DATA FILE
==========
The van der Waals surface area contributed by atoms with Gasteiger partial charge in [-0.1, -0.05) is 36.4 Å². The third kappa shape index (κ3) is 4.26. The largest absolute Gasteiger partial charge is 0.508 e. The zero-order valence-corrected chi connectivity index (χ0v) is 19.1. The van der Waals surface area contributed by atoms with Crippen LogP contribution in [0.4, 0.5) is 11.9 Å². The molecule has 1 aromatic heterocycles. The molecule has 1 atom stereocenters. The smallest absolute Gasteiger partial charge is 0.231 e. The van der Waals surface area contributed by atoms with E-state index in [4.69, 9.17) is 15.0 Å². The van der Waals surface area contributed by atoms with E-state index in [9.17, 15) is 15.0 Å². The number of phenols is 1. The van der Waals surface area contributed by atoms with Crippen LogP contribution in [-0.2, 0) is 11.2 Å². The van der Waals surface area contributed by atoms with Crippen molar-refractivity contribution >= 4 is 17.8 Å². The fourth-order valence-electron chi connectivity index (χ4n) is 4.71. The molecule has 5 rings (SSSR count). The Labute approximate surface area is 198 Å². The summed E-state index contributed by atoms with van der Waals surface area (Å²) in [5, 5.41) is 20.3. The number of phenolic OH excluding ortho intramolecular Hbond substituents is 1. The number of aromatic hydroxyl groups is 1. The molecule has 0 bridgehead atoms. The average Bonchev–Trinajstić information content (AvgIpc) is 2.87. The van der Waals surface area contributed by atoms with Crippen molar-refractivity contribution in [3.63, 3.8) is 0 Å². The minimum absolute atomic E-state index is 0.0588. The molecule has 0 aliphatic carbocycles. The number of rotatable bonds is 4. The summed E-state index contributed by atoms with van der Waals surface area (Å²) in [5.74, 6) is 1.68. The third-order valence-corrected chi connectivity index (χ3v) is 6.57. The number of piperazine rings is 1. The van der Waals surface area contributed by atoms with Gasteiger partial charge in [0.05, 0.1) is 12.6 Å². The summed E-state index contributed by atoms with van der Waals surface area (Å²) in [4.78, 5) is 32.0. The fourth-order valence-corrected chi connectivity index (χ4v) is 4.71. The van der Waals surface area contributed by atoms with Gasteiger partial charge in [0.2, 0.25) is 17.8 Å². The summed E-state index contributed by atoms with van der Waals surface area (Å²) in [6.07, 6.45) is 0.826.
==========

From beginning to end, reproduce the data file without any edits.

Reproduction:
The van der Waals surface area contributed by atoms with Gasteiger partial charge in [-0.1, -0.05) is 36.4 Å². The third kappa shape index (κ3) is 4.26. The largest absolute Gasteiger partial charge is 0.508 e. The zero-order valence-corrected chi connectivity index (χ0v) is 19.1. The van der Waals surface area contributed by atoms with Crippen LogP contribution in [0.4, 0.5) is 11.9 Å². The molecule has 1 aromatic heterocycles. The molecule has 1 atom stereocenters. The smallest absolute Gasteiger partial charge is 0.231 e. The van der Waals surface area contributed by atoms with E-state index in [4.69, 9.17) is 15.0 Å². The van der Waals surface area contributed by atoms with E-state index in [9.17, 15) is 15.0 Å². The number of phenols is 1. The van der Waals surface area contributed by atoms with Crippen LogP contribution in [-0.2, 0) is 11.2 Å². The van der Waals surface area contributed by atoms with Crippen molar-refractivity contribution >= 4 is 17.8 Å². The fourth-order valence-electron chi connectivity index (χ4n) is 4.71. The molecule has 5 rings (SSSR count). The Labute approximate surface area is 198 Å². The summed E-state index contributed by atoms with van der Waals surface area (Å²) in [5, 5.41) is 20.3. The number of phenolic OH excluding ortho intramolecular Hbond substituents is 1. The number of aromatic hydroxyl groups is 1. The molecule has 0 bridgehead atoms. The average Bonchev–Trinajstić information content (AvgIpc) is 2.87. The van der Waals surface area contributed by atoms with Crippen molar-refractivity contribution in [3.63, 3.8) is 0 Å². The minimum absolute atomic E-state index is 0.0588. The molecule has 0 aliphatic carbocycles. The number of rotatable bonds is 4. The summed E-state index contributed by atoms with van der Waals surface area (Å²) in [5.74, 6) is 1.68. The third-order valence-corrected chi connectivity index (χ3v) is 6.57. The number of piperazine rings is 1. The van der Waals surface area contributed by atoms with Gasteiger partial charge in [0.05, 0.1) is 12.6 Å². The summed E-state index contributed by atoms with van der Waals surface area (Å²) in [4.78, 5) is 32.0. The fourth-order valence-corrected chi connectivity index (χ4v) is 4.71. The van der Waals surface area contributed by atoms with Gasteiger partial charge in [0.2, 0.25) is 17.8 Å². The summed E-state index contributed by atoms with van der Waals surface area (Å²) in [6.07, 6.45) is 0.826.